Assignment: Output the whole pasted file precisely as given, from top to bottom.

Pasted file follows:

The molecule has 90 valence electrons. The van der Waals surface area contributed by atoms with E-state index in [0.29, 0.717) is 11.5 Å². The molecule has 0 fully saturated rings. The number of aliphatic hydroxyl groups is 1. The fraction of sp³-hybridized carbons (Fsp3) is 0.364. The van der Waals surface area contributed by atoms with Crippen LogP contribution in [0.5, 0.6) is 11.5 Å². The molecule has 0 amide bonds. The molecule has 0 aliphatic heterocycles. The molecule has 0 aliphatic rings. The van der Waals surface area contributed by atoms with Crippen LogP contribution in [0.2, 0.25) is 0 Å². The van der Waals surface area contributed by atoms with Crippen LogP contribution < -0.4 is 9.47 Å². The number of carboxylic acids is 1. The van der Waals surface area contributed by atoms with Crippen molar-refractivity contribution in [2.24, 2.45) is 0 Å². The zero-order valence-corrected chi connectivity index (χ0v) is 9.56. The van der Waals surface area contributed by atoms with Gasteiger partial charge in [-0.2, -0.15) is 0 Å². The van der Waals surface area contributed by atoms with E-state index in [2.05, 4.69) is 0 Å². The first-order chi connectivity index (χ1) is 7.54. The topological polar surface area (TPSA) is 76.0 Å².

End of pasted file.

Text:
The molecule has 90 valence electrons. The van der Waals surface area contributed by atoms with E-state index in [0.29, 0.717) is 11.5 Å². The molecule has 0 fully saturated rings. The number of aliphatic hydroxyl groups is 1. The fraction of sp³-hybridized carbons (Fsp3) is 0.364. The van der Waals surface area contributed by atoms with Crippen LogP contribution in [0.5, 0.6) is 11.5 Å². The molecule has 0 amide bonds. The molecule has 0 aliphatic heterocycles. The molecule has 0 aliphatic rings. The van der Waals surface area contributed by atoms with Crippen LogP contribution in [0.2, 0.25) is 0 Å². The van der Waals surface area contributed by atoms with Crippen LogP contribution < -0.4 is 9.47 Å². The number of carboxylic acids is 1. The van der Waals surface area contributed by atoms with Crippen molar-refractivity contribution in [2.24, 2.45) is 0 Å². The zero-order valence-corrected chi connectivity index (χ0v) is 9.56. The van der Waals surface area contributed by atoms with Gasteiger partial charge in [-0.2, -0.15) is 0 Å². The van der Waals surface area contributed by atoms with E-state index in [2.05, 4.69) is 0 Å². The first-order chi connectivity index (χ1) is 7.54. The topological polar surface area (TPSA) is 76.0 Å².